The electoral entity of the pro-Russian separatists in Donetsk reported that “for security reasons”, the consultation would be organized almost door to door, “in front of the houses”, for four days and the electoral centers would only open “on the last day”, the September 27th.
Former Russian President Dmitri Medvedev and current number two of the country’s Security Council repeated on Telegram that the regions of Lugansk, Donetsk — in the east —, Kherson and Zaporizhia — in the south — “will integrate Russia.”
And then he stated that his country was prepared to launch a nuclear attack against the West if necessary: “Russian hypersonic missiles are capable of reaching their targets in Europe and the United States much faster” than Western weapons.
Russian military doctrine foresees the possibility of resorting to nuclear attacks if the territories considered Russian by Moscow are attacked, which could be the case of the annexed areas.
On the ground, the bombing continues.
Nine missiles fell on the city of Zaporizhia, in southern Ukraine, under Ukrainian control, and according to local authorities they hit a hotel and caused at least one death.
Donetsk separatists (east) accused kyiv of bombing a market, killing six people. The local press broadcast images of a burnt-out bus and a corpse on the road.
“I don’t want to die”
Russia confirmed the arrival of 55 prisoners of war exchanged with Ukraine, in the largest exchange since the beginning of the invasion.
President Zelensky welcomed the release of 215 Ukrainians, including chiefs of the defense of the Azovstal steelworks in Mariupol, in the southeast, a symbol of the Ukrainian resistance and that Moscow describes as “neo-Nazis”.
But many of these prisoners were “brutally tortured” during their captivity and “absolutely all of them” “need psychological rehabilitation”, several senior officials in kyiv said.
In Russia, the announcement of the mobilization sparked multiple demonstrations across the country, and at least 1,332 people were arrested.
Many media also reported that there was an avalanche of attempts to leave the country.
In nearby Armenia, at the Yerevan airport, Russians admitted fleeing the mobilization. Dmitri, 45, with a small bag in his hand, explained that he had left his wife and children in the country.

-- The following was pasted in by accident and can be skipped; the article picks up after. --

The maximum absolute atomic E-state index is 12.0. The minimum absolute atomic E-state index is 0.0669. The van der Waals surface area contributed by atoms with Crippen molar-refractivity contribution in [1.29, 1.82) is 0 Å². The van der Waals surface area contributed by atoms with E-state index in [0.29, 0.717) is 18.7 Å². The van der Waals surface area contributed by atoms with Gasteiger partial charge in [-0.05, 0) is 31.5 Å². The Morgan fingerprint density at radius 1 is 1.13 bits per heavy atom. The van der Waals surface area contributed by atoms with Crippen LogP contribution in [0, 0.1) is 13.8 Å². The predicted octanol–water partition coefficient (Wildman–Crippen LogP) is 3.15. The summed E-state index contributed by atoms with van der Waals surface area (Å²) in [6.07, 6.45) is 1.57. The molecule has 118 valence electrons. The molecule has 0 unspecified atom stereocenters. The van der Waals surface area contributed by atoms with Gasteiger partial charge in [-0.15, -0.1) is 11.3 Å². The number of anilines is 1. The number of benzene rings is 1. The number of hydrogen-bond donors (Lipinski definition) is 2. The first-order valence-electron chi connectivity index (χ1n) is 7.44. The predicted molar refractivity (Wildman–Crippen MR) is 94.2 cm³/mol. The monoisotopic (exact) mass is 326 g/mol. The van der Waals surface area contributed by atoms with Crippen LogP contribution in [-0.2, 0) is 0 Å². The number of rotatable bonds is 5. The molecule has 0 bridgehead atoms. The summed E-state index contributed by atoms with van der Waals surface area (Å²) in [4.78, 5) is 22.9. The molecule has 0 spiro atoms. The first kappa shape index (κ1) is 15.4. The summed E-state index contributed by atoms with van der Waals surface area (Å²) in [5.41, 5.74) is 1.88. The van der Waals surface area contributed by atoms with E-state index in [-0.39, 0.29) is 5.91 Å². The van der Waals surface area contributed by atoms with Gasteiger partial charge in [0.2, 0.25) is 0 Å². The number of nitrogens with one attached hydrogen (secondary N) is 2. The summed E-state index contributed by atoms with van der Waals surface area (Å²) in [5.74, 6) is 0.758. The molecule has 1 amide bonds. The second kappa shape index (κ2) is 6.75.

“I do not want to die in this senseless war. It is a fratricidal war,” he assured, preserving his anonymity.
In Finland, the authorities have seen a significant increase in the number of Russians crossing their border and they expect the number to continue to grow.
The number of Russians who entered the day before was more than double the number who arrived last week, border agents were quoted as saying by Reuters.
“This morning there are still a lot of people, … maybe it has increased a little compared to yesterday,” said a spokesman for the border guard.
Max, a 21-year-old Russian student who did not want to give his last name, said he was going to Finland to catch a flight to Germany to visit relatives.
“Technically, I am a student so I shouldn’t be afraid of being recruited, but we have seen that things are changing very quickly so I assume there is a chance,” he told Reuters after crossing the border at Vaalimaa.
“I just want to be safe,” he said.
Some 7,000 people entered from Russia on Thursday, some 6,000 of them Russian, marking a 107% increase compared to the same day a week earlier, according to border guards.
Three people had applied for asylum on Thursday. None had done so the week before, he said.
Finnish land border crossings have remained among the few entry points into Europe for Russians after a number of countries closed both their physical borders and their airspace to Russian aircraft in response to Russia’s invasion of Ukraine.
At Vaalimaa, the busiest crossing point, cars queued up to 400 meters on Friday, a longer queue than the day before, according to a border official.
Faced with this stampede, Germany said it was ready to welcome deserters from the Russian army “threatened with serious repression.”